One of the more basic cable management tips for floor-based wiring involves covering it. Anyone who’s run an extension cord through a heavily trafficked area understands how cables have a way of snagging feet. Here are three ways to do that:
- Cover kits provide a low profile, rounded covering over wiring that keeps cabling enclosed while allowing you to secure the covering with double-sided tape. Some kits have Velcro adhesive for carpeted areas.
- Rubber ducts protect cords while also providing slip-resistant surfaces that can be custom-fit to reduce tripping risk.
- Cable covers designed explicitly for carpeted areas allow you to run data or power cabling and floors with looped carpeting.
Businesses especially should pay attention to such risks, which can lead to trip-and-fall accidents and even lawsuits. Covering cabling even in lower-traffic areas not only helps keep people safe, but it also lowers wear and tear, preventing issues regarding networking or fire hazards from damaged wiring.
While cables are meant to have a certain amount of flexibility, bending them too much can result in damage. This is particularly so when managing fiber optic or other networking cables, which lose signal when twisted beyond their bend radius. Fiber optic cables used in networks come as either single-mode or multi-mode wiring, the former designed to move information over longer distances while the latter is better suited for shorter applications.
Modern electronic gadgets inevitably require charging. Cell phones, portable video games, tablets, and other handheld personal computing devices tend to congregate and clutter areas like bedside tables and kitchen counters. To prevent entangling charging cords so that such devices can be safely charged, you can utilize power stations that allow users to organize and charge multiple devices together. Often these also allow you to conceal excessive cord length to reduce the chance of snagging.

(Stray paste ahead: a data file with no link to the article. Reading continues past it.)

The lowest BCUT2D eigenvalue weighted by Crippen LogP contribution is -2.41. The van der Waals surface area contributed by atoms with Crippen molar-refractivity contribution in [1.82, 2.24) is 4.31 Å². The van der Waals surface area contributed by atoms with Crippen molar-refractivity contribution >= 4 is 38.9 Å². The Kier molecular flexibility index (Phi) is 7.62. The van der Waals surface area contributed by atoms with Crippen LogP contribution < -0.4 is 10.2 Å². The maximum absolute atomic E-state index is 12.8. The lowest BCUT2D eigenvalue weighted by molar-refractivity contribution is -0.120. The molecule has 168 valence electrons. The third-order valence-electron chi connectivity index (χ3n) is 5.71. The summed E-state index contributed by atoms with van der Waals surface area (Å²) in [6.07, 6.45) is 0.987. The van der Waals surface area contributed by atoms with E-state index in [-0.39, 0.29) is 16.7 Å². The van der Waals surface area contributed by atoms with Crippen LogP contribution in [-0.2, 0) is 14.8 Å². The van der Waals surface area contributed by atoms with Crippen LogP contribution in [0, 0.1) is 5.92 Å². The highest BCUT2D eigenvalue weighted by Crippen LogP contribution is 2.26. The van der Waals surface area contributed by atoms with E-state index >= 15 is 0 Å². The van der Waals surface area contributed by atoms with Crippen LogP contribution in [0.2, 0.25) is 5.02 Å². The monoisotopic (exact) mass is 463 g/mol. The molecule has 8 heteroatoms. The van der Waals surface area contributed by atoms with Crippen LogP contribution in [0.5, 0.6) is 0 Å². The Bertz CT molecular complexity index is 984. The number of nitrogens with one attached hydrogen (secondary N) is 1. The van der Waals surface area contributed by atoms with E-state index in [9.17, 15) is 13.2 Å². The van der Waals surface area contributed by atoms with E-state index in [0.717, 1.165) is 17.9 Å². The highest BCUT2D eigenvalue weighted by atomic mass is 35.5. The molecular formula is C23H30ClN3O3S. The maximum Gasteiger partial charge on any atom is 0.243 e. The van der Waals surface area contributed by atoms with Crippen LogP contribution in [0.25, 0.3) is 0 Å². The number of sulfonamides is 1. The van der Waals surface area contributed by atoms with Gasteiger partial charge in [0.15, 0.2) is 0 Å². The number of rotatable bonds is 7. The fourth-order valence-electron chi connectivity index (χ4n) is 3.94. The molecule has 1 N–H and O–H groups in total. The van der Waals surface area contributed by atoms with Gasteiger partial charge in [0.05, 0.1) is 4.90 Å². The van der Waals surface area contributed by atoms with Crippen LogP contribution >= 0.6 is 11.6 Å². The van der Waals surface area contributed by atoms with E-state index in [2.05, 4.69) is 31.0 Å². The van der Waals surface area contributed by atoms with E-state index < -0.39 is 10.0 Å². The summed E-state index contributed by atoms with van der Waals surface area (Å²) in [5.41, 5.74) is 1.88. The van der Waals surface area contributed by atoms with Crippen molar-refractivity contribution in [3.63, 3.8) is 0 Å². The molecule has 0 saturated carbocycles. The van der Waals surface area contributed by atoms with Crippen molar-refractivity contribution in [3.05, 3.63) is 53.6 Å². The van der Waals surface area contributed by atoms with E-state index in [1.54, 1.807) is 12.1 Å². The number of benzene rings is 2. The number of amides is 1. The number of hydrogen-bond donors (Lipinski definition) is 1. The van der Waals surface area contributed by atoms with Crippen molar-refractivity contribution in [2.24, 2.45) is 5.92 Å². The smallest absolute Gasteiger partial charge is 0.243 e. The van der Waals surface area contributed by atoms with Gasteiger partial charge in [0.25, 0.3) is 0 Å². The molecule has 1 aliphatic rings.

For anyone who uses MP3 players, iPods, or even their smartphones for playing music, you understand how easy it is for earbud cords to get tangled into knots. Manufacturers have developed compact plastic cases that allow the user to wind cords around the outside, while protecting the earpieces in an inner chamber. This prevents both damage to the earpieces as well as tangling.
Though a simple cable management tip, one of the more important involves labeling which wires go where. Labeling allows you to isolate, troubleshoot, and maintain cabling while enabling you to reconnect them more easily. Many label printers can keep track of what each wire does and where it should lead.
When dealing with computer and network cabling, sometimes it’s easiest to drill access holes to where you need them. These holes often are rough, regardless of whether the material is metal, plastic, or wood, and these edges can damage insulation and potentially lead to a fire hazard. Use grommets to create smooth pass-throughs for these cables. Not only does it look better and provide a more professional appearance, but it will also reduce the chance of damage to your cabling.
All these cable management tips help you maintain a neat and organized workplace or home while protecting the wiring from wear and tear. Even more importantly, these tips help reduce or prevent hazards, making for a safer home or workplace. M.M. Newman Corporation is the world’s leading manufacturer and distributor of Heli-Tube® spiral cable wrap, a versatile expandable plastic cable harness available in a wide range of sizes, colors, and materials.